The Effect of Flashiness on Macroinvertebrate Populations
in 1st order Streams in Davidson, NC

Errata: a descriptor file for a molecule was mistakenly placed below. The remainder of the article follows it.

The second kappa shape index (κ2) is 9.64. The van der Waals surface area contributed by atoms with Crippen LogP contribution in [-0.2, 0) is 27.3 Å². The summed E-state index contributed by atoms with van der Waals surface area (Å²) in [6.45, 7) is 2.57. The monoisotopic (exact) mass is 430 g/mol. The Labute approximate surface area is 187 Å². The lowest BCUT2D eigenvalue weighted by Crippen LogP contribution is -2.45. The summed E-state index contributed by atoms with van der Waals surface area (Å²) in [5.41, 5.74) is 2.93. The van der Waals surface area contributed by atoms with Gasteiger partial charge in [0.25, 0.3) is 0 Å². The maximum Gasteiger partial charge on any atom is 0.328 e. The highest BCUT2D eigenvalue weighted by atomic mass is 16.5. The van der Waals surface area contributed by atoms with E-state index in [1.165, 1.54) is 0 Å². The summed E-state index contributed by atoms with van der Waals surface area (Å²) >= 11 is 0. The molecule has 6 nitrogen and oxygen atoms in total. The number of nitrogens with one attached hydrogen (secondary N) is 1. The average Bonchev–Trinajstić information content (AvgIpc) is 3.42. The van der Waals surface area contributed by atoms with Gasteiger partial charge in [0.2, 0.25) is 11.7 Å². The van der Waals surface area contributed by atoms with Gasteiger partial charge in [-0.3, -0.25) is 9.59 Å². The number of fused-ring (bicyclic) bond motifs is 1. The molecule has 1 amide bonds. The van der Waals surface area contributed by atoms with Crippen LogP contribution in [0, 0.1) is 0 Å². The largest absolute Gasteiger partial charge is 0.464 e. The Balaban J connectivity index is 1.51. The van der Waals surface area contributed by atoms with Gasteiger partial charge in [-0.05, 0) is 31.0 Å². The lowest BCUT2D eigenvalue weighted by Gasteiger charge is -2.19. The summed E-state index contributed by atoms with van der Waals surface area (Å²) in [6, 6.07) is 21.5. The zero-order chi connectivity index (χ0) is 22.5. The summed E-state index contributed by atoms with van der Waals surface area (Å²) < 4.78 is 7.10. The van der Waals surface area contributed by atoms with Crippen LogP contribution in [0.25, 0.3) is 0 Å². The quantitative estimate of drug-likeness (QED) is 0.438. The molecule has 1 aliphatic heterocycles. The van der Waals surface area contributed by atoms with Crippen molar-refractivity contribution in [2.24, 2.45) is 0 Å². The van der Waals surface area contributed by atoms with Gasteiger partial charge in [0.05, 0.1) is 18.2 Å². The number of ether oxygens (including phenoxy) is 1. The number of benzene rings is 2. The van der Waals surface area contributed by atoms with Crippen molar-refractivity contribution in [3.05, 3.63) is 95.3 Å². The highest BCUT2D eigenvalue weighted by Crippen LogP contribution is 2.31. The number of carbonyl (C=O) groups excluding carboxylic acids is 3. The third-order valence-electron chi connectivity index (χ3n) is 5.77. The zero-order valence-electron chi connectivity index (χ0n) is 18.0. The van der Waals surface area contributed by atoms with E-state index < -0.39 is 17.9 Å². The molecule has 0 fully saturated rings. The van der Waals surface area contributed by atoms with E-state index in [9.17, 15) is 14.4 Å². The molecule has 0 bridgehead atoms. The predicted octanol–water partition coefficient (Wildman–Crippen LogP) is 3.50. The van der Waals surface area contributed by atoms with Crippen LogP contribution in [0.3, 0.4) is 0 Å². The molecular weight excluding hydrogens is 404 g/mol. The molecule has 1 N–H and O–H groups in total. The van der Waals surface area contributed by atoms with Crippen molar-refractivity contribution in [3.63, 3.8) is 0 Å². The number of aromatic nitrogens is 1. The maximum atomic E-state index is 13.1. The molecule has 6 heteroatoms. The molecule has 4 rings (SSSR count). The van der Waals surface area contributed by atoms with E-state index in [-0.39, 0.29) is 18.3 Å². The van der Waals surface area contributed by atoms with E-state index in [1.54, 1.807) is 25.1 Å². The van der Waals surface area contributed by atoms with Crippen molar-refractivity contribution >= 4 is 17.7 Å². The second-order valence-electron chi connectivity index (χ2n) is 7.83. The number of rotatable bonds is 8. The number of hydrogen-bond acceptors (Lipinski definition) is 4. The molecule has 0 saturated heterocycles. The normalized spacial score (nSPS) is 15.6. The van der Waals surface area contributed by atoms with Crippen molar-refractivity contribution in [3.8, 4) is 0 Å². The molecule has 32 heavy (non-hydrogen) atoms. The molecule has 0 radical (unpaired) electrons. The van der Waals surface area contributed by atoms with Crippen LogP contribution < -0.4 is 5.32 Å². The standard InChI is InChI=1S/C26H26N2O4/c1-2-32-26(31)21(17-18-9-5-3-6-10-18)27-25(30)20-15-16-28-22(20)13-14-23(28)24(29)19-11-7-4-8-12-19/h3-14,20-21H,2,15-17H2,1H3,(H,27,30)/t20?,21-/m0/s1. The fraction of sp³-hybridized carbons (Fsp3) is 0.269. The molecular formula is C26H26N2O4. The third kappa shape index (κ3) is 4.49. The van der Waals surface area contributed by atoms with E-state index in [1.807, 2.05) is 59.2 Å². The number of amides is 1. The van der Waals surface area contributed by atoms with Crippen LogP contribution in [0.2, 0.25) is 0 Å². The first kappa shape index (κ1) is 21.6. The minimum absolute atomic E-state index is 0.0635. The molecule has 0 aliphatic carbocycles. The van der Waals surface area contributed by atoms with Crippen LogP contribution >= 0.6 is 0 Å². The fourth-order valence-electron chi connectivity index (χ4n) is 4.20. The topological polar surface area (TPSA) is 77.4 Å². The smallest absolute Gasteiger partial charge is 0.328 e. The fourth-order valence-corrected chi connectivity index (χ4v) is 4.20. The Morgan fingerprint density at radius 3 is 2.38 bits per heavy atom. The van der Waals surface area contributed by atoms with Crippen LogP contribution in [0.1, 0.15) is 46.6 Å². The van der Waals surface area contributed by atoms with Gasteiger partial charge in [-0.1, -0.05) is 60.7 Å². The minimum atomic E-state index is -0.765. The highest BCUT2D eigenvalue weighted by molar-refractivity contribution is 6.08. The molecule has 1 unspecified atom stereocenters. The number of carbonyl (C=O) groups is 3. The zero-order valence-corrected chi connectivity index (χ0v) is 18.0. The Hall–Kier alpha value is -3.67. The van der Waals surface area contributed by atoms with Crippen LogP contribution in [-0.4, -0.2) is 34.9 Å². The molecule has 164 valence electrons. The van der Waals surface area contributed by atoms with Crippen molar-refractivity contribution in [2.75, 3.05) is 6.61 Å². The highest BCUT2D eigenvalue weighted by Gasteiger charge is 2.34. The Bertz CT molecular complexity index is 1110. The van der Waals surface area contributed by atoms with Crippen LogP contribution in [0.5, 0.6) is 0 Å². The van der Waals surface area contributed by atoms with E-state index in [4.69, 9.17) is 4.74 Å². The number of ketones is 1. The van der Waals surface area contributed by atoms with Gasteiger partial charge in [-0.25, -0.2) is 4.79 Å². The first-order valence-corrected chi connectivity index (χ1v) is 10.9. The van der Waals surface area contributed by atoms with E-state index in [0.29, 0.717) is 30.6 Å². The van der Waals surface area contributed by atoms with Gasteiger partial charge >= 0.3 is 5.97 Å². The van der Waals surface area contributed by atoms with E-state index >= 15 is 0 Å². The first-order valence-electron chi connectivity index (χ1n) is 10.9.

We examined 17 headwater streams in the North Carolina Piedmont to explore if there is a relationship between a stream’s flashiness and biotic index of the macroinvertebrate community. We hypothesized that flashier streams would show macroinvertebrate communities with higher tolerance toward sedimentation and organic pollution, and that land use in a drainage basin would affect the stream’s flashiness. Stream gauges were installed on 17 headwater streams in the Davidson, NC area using HOBO sensors to determine water depth and temperature every 15 minutes. Depth was converted to discharge using ratings curves developed for each site. To measure flashiness, we calculated the Richards Baker Index for each gauge site by season and for the whole data collection period. At each site we collected two kick net samples seven times between May and July and calculated the Hilsenhoff Biotic Index for the macroinvertebrates based on the per site per date data. We found no correlation between macroinvertebrate biotic tolerance index and flashiness but we did find a relationship between land use and flashiness. From this study, we conclude that streams located in residential areas tend to be flashier than streams located in mixed use or forested areas. However, flashiness does not seem to impact summer macroinvertebrates as measured by the Hilsenhoff Biotic Index. Further work is needed to determine if flashiness impacts invertebrates in other seasons and more detailed analysis is necessary to determine the impact on individual species and biodiversity during the summer.